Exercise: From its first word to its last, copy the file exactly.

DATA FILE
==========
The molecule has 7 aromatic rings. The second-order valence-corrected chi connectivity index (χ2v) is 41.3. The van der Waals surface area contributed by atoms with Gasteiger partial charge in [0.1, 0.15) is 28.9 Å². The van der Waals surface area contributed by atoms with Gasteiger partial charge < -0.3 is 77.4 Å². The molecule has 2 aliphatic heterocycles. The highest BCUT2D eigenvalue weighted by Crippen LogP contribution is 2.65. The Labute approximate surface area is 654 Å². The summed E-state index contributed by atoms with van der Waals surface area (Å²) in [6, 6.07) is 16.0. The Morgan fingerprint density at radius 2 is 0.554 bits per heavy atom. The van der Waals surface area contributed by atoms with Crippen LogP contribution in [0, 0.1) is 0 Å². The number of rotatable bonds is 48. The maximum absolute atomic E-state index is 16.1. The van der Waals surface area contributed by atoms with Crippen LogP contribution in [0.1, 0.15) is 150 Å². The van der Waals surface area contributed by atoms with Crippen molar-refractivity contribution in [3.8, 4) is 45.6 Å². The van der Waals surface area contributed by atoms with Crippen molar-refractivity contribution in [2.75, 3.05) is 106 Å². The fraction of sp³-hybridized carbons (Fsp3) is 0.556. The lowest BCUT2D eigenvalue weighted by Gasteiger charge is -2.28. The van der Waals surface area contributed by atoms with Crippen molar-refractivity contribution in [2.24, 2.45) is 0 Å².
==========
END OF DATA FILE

The molecule has 7 aromatic rings. The second-order valence-corrected chi connectivity index (χ2v) is 41.3. The van der Waals surface area contributed by atoms with Gasteiger partial charge in [0.1, 0.15) is 28.9 Å². The van der Waals surface area contributed by atoms with Gasteiger partial charge < -0.3 is 77.4 Å². The molecule has 2 aliphatic heterocycles. The highest BCUT2D eigenvalue weighted by Crippen LogP contribution is 2.65. The Labute approximate surface area is 654 Å². The summed E-state index contributed by atoms with van der Waals surface area (Å²) in [6, 6.07) is 16.0. The Morgan fingerprint density at radius 2 is 0.554 bits per heavy atom. The van der Waals surface area contributed by atoms with Crippen LogP contribution in [0, 0.1) is 0 Å². The number of rotatable bonds is 48. The maximum absolute atomic E-state index is 16.1. The van der Waals surface area contributed by atoms with Crippen LogP contribution in [0.1, 0.15) is 150 Å². The van der Waals surface area contributed by atoms with Crippen molar-refractivity contribution in [3.8, 4) is 45.6 Å². The van der Waals surface area contributed by atoms with Crippen molar-refractivity contribution in [2.75, 3.05) is 106 Å². The fraction of sp³-hybridized carbons (Fsp3) is 0.556. The lowest BCUT2D eigenvalue weighted by Gasteiger charge is -2.28. The van der Waals surface area contributed by atoms with Crippen molar-refractivity contribution in [2.24, 2.45) is 0 Å².